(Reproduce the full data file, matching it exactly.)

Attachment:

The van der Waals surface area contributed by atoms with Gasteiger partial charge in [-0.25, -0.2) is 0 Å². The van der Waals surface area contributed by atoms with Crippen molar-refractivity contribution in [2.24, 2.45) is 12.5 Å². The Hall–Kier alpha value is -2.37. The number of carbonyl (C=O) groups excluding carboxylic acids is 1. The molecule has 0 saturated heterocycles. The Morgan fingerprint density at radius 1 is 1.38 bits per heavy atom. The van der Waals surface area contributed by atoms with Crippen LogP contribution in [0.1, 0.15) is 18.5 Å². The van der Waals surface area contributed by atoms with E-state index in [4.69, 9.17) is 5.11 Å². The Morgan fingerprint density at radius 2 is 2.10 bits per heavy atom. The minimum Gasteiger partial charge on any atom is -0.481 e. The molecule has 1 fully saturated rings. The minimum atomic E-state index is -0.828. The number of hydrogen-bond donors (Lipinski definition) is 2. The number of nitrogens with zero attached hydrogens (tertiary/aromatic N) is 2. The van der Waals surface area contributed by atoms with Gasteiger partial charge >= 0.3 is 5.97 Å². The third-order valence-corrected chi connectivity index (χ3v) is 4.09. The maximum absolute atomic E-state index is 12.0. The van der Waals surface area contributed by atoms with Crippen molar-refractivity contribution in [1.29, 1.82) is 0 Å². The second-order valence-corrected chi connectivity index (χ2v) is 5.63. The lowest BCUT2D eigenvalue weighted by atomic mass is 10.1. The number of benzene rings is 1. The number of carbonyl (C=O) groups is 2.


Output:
The van der Waals surface area contributed by atoms with Gasteiger partial charge in [-0.25, -0.2) is 0 Å². The van der Waals surface area contributed by atoms with Crippen molar-refractivity contribution in [2.24, 2.45) is 12.5 Å². The Hall–Kier alpha value is -2.37. The number of carbonyl (C=O) groups excluding carboxylic acids is 1. The molecule has 0 saturated heterocycles. The Morgan fingerprint density at radius 1 is 1.38 bits per heavy atom. The van der Waals surface area contributed by atoms with Crippen LogP contribution in [0.1, 0.15) is 18.5 Å². The van der Waals surface area contributed by atoms with E-state index in [4.69, 9.17) is 5.11 Å². The Morgan fingerprint density at radius 2 is 2.10 bits per heavy atom. The minimum Gasteiger partial charge on any atom is -0.481 e. The molecule has 1 fully saturated rings. The minimum atomic E-state index is -0.828. The number of hydrogen-bond donors (Lipinski definition) is 2. The number of nitrogens with zero attached hydrogens (tertiary/aromatic N) is 2. The van der Waals surface area contributed by atoms with Gasteiger partial charge >= 0.3 is 5.97 Å². The third-order valence-corrected chi connectivity index (χ3v) is 4.09. The maximum absolute atomic E-state index is 12.0. The van der Waals surface area contributed by atoms with Crippen molar-refractivity contribution in [1.29, 1.82) is 0 Å². The second-order valence-corrected chi connectivity index (χ2v) is 5.63. The lowest BCUT2D eigenvalue weighted by atomic mass is 10.1. The number of benzene rings is 1. The number of carbonyl (C=O) groups is 2.